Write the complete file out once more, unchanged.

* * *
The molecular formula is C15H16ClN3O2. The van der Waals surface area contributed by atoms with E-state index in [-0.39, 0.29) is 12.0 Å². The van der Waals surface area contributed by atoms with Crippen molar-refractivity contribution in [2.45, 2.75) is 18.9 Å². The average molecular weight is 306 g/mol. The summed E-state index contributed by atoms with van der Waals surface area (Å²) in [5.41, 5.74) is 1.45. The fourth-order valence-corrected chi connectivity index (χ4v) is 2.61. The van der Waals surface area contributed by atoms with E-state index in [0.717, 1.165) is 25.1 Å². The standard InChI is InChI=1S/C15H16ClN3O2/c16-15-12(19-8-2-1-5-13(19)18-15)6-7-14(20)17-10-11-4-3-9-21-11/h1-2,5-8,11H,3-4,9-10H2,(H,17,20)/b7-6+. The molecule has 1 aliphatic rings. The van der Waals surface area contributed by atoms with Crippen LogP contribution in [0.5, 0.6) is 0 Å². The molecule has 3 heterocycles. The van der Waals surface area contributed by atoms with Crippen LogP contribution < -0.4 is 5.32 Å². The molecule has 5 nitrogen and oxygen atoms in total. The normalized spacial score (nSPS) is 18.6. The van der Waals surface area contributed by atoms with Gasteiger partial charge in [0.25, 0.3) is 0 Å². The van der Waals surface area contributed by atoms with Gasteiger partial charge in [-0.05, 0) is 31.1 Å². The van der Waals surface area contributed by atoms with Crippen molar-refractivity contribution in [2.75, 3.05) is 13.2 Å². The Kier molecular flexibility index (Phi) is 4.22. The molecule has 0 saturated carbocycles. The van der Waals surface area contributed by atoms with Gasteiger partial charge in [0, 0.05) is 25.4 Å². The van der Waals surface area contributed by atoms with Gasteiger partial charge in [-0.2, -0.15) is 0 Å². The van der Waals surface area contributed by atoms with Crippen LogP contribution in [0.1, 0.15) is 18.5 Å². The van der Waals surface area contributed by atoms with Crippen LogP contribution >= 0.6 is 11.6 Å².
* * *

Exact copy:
The molecular formula is C15H16ClN3O2. The van der Waals surface area contributed by atoms with E-state index in [-0.39, 0.29) is 12.0 Å². The van der Waals surface area contributed by atoms with Crippen molar-refractivity contribution in [2.45, 2.75) is 18.9 Å². The average molecular weight is 306 g/mol. The summed E-state index contributed by atoms with van der Waals surface area (Å²) in [5.41, 5.74) is 1.45. The fourth-order valence-corrected chi connectivity index (χ4v) is 2.61. The van der Waals surface area contributed by atoms with E-state index in [0.717, 1.165) is 25.1 Å². The standard InChI is InChI=1S/C15H16ClN3O2/c16-15-12(19-8-2-1-5-13(19)18-15)6-7-14(20)17-10-11-4-3-9-21-11/h1-2,5-8,11H,3-4,9-10H2,(H,17,20)/b7-6+. The molecule has 1 aliphatic rings. The van der Waals surface area contributed by atoms with Crippen LogP contribution in [0.5, 0.6) is 0 Å². The molecule has 3 heterocycles. The van der Waals surface area contributed by atoms with Crippen LogP contribution < -0.4 is 5.32 Å². The molecule has 5 nitrogen and oxygen atoms in total. The normalized spacial score (nSPS) is 18.6. The van der Waals surface area contributed by atoms with Gasteiger partial charge in [0.25, 0.3) is 0 Å². The van der Waals surface area contributed by atoms with Gasteiger partial charge in [-0.05, 0) is 31.1 Å². The van der Waals surface area contributed by atoms with Crippen molar-refractivity contribution in [2.75, 3.05) is 13.2 Å². The Kier molecular flexibility index (Phi) is 4.22. The molecule has 0 saturated carbocycles. The van der Waals surface area contributed by atoms with Gasteiger partial charge in [0, 0.05) is 25.4 Å². The van der Waals surface area contributed by atoms with Gasteiger partial charge in [-0.2, -0.15) is 0 Å². The van der Waals surface area contributed by atoms with Crippen LogP contribution in [0.1, 0.15) is 18.5 Å². The van der Waals surface area contributed by atoms with Crippen LogP contribution >= 0.6 is 11.6 Å².